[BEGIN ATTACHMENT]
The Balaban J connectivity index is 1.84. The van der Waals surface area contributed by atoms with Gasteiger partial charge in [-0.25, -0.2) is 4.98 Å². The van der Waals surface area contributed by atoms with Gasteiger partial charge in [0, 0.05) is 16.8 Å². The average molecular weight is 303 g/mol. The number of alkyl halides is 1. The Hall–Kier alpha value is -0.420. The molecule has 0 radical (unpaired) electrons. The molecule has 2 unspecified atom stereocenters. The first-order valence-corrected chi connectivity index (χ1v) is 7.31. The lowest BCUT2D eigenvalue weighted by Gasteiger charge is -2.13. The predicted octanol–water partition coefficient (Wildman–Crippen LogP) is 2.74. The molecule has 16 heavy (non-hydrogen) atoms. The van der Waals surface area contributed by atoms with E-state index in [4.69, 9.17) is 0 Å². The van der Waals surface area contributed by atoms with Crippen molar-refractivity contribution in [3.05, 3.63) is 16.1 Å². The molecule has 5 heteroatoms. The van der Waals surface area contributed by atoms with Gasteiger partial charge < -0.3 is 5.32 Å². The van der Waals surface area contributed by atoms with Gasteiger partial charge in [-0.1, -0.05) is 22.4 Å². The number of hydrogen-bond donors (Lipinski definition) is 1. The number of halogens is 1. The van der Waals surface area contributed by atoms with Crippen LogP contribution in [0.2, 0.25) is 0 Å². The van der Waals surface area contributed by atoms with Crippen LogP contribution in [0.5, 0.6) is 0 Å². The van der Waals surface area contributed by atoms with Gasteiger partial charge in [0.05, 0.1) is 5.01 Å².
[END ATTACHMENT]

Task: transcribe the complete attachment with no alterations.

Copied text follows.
The Balaban J connectivity index is 1.84. The van der Waals surface area contributed by atoms with Gasteiger partial charge in [-0.25, -0.2) is 4.98 Å². The van der Waals surface area contributed by atoms with Gasteiger partial charge in [0, 0.05) is 16.8 Å². The average molecular weight is 303 g/mol. The number of alkyl halides is 1. The Hall–Kier alpha value is -0.420. The molecule has 0 radical (unpaired) electrons. The molecule has 2 unspecified atom stereocenters. The first-order valence-corrected chi connectivity index (χ1v) is 7.31. The lowest BCUT2D eigenvalue weighted by Gasteiger charge is -2.13. The predicted octanol–water partition coefficient (Wildman–Crippen LogP) is 2.74. The molecule has 16 heavy (non-hydrogen) atoms. The van der Waals surface area contributed by atoms with E-state index in [4.69, 9.17) is 0 Å². The van der Waals surface area contributed by atoms with Crippen molar-refractivity contribution in [3.05, 3.63) is 16.1 Å². The molecule has 5 heteroatoms. The van der Waals surface area contributed by atoms with Gasteiger partial charge < -0.3 is 5.32 Å². The van der Waals surface area contributed by atoms with Gasteiger partial charge in [-0.1, -0.05) is 22.4 Å². The number of hydrogen-bond donors (Lipinski definition) is 1. The number of halogens is 1. The van der Waals surface area contributed by atoms with Crippen LogP contribution in [0.2, 0.25) is 0 Å². The van der Waals surface area contributed by atoms with Crippen LogP contribution in [0.5, 0.6) is 0 Å². The van der Waals surface area contributed by atoms with Gasteiger partial charge in [0.05, 0.1) is 5.01 Å².